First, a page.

Just like the Starks say, winter is coming – or rather, it has already come, and it's time to start seriously considering how it should affect your driving in Aotearoa. Here are just three conditions that anyone with a fuel card should know how to travel through.
This winter has seen some seriously wet weather, with the Bay of Plenty even seeing enough flooding to warrant the Police sending out a warning. Other than keeping your speed down, your headlights bright and your following distances long, what else can you do in wet weather to remain safe?
With standing water, such as that which settles on roads, there is the risk of aqua-planing: where your car begins to glide across the surface of the water, much like a speedboat on the ocean. As such, if you see a particularly bad puddle of water, ensure that you travel through it slowly. Large patches of water should be avoided entirely.
Never try to drive through water that is more than 10cm high – doing so could end up with water making its way into your engine, resulting in a broken-down car. Keep a GPS with you or a map and find an alternative route if you find yourself having to deal with flooding this winter.
Much like wet conditions, cold conditions should result in you deciding to drive slower than usual. Even those in a four wheel drive are at risk of suffering from these poor road conditions.
The main thing to watch out for during cold conditions is the ever-present danger of ice, or black ice, on the road ahead. Particularly worrisome on the hilly roads of New Zealand, black ice can send even the most experienced of drivers spinning out of control if they are going too fast. Keep an eye out for your vehicle starting to swerve or fishtail – this is a sign that you are going too fast.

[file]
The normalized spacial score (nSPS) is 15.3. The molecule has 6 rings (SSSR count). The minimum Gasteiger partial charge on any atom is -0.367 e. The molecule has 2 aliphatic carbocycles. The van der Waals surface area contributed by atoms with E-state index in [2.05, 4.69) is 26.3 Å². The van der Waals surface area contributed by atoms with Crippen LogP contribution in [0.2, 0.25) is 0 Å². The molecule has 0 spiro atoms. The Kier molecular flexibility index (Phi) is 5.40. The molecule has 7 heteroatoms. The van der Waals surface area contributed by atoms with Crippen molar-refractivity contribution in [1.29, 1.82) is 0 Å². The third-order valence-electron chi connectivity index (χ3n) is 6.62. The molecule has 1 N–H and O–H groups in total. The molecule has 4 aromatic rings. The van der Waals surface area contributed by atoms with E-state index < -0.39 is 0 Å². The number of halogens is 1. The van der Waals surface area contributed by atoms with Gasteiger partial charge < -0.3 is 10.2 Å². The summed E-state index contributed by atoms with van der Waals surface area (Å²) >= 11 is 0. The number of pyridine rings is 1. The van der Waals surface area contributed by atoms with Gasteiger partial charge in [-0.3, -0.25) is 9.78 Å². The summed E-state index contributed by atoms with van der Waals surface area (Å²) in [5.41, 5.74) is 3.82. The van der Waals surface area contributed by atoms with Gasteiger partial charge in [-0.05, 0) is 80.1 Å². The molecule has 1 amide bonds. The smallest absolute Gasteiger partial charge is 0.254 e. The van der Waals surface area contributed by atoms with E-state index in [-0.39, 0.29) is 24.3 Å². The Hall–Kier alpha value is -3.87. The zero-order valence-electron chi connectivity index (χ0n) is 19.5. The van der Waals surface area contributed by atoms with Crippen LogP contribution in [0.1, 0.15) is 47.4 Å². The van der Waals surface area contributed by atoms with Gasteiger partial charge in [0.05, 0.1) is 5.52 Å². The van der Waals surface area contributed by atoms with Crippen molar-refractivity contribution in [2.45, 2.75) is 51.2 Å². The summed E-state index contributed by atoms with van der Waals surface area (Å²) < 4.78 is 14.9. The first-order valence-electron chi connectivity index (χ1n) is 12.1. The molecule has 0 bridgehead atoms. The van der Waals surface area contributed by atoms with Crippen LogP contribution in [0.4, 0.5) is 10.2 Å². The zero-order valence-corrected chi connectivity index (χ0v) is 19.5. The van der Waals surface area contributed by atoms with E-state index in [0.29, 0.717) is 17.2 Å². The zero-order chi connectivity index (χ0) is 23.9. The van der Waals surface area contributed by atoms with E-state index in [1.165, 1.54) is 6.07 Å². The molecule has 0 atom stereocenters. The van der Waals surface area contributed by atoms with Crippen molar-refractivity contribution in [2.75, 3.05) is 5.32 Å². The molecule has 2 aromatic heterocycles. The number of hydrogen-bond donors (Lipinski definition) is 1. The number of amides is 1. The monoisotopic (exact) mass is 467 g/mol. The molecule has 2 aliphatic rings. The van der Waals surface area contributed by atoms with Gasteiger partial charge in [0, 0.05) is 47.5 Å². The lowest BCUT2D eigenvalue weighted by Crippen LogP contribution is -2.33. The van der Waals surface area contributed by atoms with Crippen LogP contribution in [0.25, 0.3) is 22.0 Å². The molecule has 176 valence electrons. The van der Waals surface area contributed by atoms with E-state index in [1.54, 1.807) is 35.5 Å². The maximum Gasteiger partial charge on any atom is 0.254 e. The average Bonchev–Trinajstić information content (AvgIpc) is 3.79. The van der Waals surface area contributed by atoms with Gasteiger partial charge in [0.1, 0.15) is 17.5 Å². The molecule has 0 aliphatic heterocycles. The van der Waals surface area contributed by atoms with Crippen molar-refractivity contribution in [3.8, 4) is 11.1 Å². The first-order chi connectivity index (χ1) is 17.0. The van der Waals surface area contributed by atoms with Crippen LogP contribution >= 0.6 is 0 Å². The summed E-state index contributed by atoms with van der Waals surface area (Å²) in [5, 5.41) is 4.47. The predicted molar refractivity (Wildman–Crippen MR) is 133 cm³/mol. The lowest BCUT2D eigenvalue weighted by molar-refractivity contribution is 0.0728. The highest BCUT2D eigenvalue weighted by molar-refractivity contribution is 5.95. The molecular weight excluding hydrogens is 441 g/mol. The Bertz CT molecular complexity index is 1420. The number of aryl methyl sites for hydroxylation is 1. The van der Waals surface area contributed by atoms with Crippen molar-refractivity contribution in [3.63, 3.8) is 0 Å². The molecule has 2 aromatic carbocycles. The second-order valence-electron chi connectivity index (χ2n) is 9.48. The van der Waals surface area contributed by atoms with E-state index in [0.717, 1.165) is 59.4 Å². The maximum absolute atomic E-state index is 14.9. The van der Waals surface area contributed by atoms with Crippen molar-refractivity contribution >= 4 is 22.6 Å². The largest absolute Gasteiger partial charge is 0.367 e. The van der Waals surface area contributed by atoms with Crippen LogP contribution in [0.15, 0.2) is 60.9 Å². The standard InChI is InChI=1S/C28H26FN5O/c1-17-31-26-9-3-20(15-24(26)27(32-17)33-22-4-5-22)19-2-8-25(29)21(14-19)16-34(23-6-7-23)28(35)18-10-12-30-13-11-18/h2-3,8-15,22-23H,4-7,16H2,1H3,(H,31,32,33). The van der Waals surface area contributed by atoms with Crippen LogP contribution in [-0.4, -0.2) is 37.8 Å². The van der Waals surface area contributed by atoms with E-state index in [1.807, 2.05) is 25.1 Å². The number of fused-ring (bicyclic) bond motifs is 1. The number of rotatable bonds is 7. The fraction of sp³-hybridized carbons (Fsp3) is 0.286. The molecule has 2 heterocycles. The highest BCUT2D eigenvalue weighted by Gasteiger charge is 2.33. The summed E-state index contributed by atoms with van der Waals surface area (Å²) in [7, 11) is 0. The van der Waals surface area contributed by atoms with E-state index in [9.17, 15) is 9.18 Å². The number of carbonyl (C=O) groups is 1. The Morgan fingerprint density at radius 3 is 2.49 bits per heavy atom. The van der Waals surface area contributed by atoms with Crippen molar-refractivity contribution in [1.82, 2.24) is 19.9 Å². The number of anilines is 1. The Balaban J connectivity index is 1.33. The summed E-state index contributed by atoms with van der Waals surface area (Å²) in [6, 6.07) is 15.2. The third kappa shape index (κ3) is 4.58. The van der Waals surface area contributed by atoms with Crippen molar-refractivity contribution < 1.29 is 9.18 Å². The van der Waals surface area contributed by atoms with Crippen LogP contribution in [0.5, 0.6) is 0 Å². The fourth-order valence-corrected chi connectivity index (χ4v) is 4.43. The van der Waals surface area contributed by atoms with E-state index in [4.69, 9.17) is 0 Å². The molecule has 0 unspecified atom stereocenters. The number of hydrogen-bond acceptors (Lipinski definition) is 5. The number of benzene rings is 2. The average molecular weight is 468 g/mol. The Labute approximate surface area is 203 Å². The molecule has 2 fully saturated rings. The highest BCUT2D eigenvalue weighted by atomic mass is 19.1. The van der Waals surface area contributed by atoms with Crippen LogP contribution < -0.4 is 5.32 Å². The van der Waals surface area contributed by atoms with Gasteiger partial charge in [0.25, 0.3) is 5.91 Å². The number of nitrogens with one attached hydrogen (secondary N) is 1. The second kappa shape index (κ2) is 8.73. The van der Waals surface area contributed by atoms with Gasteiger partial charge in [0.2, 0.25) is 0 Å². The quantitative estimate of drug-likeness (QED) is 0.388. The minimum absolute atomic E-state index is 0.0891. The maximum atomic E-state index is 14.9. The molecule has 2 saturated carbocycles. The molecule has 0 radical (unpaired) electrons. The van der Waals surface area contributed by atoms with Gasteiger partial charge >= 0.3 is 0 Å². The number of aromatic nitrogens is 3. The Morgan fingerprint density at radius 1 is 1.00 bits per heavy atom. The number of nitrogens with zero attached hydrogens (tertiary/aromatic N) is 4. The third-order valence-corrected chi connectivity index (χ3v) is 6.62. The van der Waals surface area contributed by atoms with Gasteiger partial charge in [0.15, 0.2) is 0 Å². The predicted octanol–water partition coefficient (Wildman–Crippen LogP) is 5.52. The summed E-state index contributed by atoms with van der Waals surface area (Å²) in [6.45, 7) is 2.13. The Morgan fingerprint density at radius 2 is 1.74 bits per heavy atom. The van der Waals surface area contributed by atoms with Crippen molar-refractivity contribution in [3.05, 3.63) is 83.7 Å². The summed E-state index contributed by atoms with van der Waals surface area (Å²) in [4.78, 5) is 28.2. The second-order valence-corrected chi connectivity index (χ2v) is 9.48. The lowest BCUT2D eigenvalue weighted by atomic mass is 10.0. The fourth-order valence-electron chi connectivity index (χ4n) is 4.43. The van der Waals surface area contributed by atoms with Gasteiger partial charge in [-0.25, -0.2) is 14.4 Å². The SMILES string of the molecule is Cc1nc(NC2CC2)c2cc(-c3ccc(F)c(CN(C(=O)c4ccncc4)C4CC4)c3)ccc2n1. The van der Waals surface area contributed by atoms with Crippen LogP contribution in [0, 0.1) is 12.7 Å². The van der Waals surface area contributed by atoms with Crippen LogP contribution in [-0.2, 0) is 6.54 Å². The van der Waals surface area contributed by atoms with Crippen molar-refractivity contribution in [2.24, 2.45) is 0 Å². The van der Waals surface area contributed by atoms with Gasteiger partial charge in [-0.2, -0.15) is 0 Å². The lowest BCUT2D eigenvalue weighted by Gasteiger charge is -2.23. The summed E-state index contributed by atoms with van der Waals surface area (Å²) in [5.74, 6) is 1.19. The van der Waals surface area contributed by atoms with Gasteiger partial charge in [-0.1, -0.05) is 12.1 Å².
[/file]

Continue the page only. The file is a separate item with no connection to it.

Furthermore, if you do notice an issue, remember to correct slowly. Fast changes will destroy your handling on an icy road, and the same goes for braking too quickly too. Smooth and steady is the aim of the game on an icy road, and make sure you keep an eye out for others on the verge of losing control too. Multiple car pileups are very common in winter due to people losing control, other drivers having to quickly adjust to avoid them and skidding themselves – often all on the same patch of ice.
Being able to drive effectively in the dark becomes all the more important during winter, as we start to get shorter days and longer nights. Spotting the cold and wet conditions mentioned earlier becomes tougher, as do all the other hazards that come with regular driving – but now you have to do it in low-light conditions.
To drive effectively at night, it's all about making use of the light that you do have. Take the time to make sure your headlights are aimed properly (yes, they can be adjusted and yes, they are often incorrect when you first buy them). Go over your windshield with a piece of newspaper to eliminate water streaks that bounce glare into your eyes. Dim the interior lights so that your view of the outside becomes more clear. And more than anything else, ensure that all the lights of your car (rear brakelights in particular) are bright and functioning.
It isn't just you that utilises your lights – it is other drivers too. At night, every driver needs to watch out for one another (literally), so don't put off making sure your night driving is up to scratch.
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